RT-PCR
Although the pharmacologic identification of the A2A adenosine receptor was suggestive, this receptor has not been identified on a molecular level in human RPE cells. Receptor identity was thus confirmed in ARPE-19 and fresh human RPE cells using RT-PCR. RNA was extracted from ARPE-19 cells and fresh human RPE cells using reagent (Trizol; Invitrogen). RNA was treated with RQ1 RNase-free DNase I (Promega, Madison, WI). Reverse transcription was performed from 1 μg total RNA using first-strand DNA synthesis (SuperScript First-Strand Synthesis; Invitrogen). Primers were obtained from a previously published paper, 34 as follows: sense, 5′-CAAGAAGGGCTTGGGTTCTG-3′; antisense, 5′-TGACAGCAGGAGAGGACTGC-3′; 431-base pair product. PCR was performed with 2 μL first-strand DNA synthesis (SuperScript First-Strand Synthesis; Invitrogen) product, 2 mM MgCl2, and 0.4 nM each primer with the 0.5-μL recombinant DNA polymerase (AmpliTaq Gold Polymerase; Applied Biosystems, Foster City, CA) at 95°C for 15 minutes, followed by 35 cycles at 95°C for 15 seconds, 60°C for 30 seconds, and 72°C for 1 minute, with a final extension step at 72°C for 10 minutes. First-strand DNA synthesis (SuperScript First-Strand Synthesis; Invitrogen) was omitted from the negative control. The band was visualized on a 2% agarose gel, photographed, and purified with an extraction kit (QIAEX II Gel Extraction; Qiagen, Valencia, CA). The DNA was sequenced at the University of Pennsylvania Sequencing Facility and identified with the BLAST nucleotide database (http://www.ncbi.nlm.nih.gov). Identical processing was used on RNA extracted from fresh human RPE cells. Eyes were obtained anonymously, and the research was conducted in accordance with the tenets of the Declaration of Helsinki. 
Materials
Myristoylated PKI (14–22) amide was obtained from Tocris Bioscience (Ellisville, MI). A2E was a kind gift from John Dowling and Tom Jordan of Neuron Systems Inc.; samples were stored in aliquots at −80°C and were used promptly. A2E was conjugated with LDL by mixing A2E with LDL (Invitrogen) at a ratio of 14 nmol:10 mg and was incubated at 37°C for 2 hours in the dark based on published protocols, 19 although we found that the inclusion of LDL did not alter the pH. Attempts to hasten the change using higher concentrations of A2E were not successful because exposure was toxic, consistent with the loss of lysosomal membrane integrity found with elevated levels. 35 36 All other reagents were obtained from Sigma Chemical (St. Louis, MO) unless otherwise indicated.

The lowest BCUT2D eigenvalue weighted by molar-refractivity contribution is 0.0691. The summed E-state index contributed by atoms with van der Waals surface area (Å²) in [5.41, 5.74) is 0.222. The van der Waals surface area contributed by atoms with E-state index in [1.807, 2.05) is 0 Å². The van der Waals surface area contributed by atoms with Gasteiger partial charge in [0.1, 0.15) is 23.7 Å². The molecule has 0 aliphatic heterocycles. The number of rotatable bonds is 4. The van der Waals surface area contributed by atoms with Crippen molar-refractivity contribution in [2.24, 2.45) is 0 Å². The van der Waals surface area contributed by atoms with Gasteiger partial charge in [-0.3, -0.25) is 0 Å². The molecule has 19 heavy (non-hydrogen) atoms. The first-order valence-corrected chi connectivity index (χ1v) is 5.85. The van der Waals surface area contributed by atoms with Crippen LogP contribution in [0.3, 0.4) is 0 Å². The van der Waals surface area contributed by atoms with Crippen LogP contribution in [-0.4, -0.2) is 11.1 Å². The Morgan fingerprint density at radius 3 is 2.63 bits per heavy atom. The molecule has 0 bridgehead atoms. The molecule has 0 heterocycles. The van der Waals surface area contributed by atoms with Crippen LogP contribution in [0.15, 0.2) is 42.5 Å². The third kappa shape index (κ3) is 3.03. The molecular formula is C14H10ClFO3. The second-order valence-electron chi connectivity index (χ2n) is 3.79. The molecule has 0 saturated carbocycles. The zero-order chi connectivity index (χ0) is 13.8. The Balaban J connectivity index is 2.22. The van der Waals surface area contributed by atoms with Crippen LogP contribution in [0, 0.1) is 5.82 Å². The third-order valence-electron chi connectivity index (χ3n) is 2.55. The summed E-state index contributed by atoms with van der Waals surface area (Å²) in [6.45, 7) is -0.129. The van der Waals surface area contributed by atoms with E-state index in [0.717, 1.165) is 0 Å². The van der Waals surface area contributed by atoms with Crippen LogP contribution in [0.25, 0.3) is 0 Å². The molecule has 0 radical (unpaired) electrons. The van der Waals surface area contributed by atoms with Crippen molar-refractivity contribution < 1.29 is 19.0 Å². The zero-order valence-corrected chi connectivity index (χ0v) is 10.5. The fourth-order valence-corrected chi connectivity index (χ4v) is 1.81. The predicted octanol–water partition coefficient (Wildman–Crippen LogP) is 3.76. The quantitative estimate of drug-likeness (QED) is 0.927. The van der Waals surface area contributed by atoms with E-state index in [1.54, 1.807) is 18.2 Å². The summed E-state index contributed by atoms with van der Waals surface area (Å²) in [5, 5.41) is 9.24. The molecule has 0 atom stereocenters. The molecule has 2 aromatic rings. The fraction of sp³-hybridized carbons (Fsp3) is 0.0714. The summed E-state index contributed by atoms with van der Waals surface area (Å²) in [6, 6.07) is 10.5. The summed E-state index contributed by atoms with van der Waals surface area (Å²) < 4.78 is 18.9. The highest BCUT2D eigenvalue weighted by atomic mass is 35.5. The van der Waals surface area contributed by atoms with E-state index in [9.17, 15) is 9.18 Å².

Statistical Analysis
Data are reported as mean ± SEM. Statistical analysis used a one-way ANOVA with Tukey post hoc test on differences for intragroup comparisons. Results with P < 0.05 were considered significant. 
Results
Increased Lysosomal pH in ABCA4−/− Mice and with A2E
Because the RPE cells of ABCA4−/− mice accumulated A2E at rates higher than those of wild type, 18 the lysosomal pH in these cells was determined. The pH of lysosomes from RPE cells obtained from ABCA4−/− mice was significantly higher than that of wild-type animals (Fig. 2B) . Multiple measurements from numerous mice with a mean age of 7 months demonstrated pH levels of 4.7 in wild-type mice and 5.5 in ABCA4−/− mice. This difference lies in the most sensitive portion of the pH-dependent activity range for lysosomal enzymes and is predicted to reduce the activity of cathepsin D by 70%. 10 A significant increase in pH was found in RPE cells from ABCA4−/− mice as young as 4 months of age (the earliest age compared directly with wild types). The elevation in lysosomal pH was age dependent, with lysosomes of cells obtained from older animals more alkaline (Fig. 2C) . This is consistent with the age-dependent accumulation of A2E in the knockout mice. 18  
Although A2E has been thought to alter lysosomal pH for some time, 35 37 its contribution to lysosomal alkalinization has been unclear; lysosomal pH was elevated by A2E delivered for 4 weeks, 19 though a recent report did not observe this increase when A2E was given for shorter periods. 20 To resolve this question with our quantitative system, ARPE-19 cells were exposed to A2E for various intervals. Lysosomal pH was not affected in cells fed 100 to 800 nM A2E for 24 or 48 hours. In contrast, chronic exposure to moderate levels of A2E (14 nM) significantly alkalinized the lysosomes, with pH levels increasing from 4.5 to 5.0. The alkalinization was first apparent after 3 weeks of treatment (Fig. 2D) . This slow time course is consistent with both the qualitative increase in pH described in cultured RPE cells fed A2E for 4 weeks 19 and the absence of an effect after acute exposure to A2E. 20  
Model for Rapid Elevation of Lysosomal pH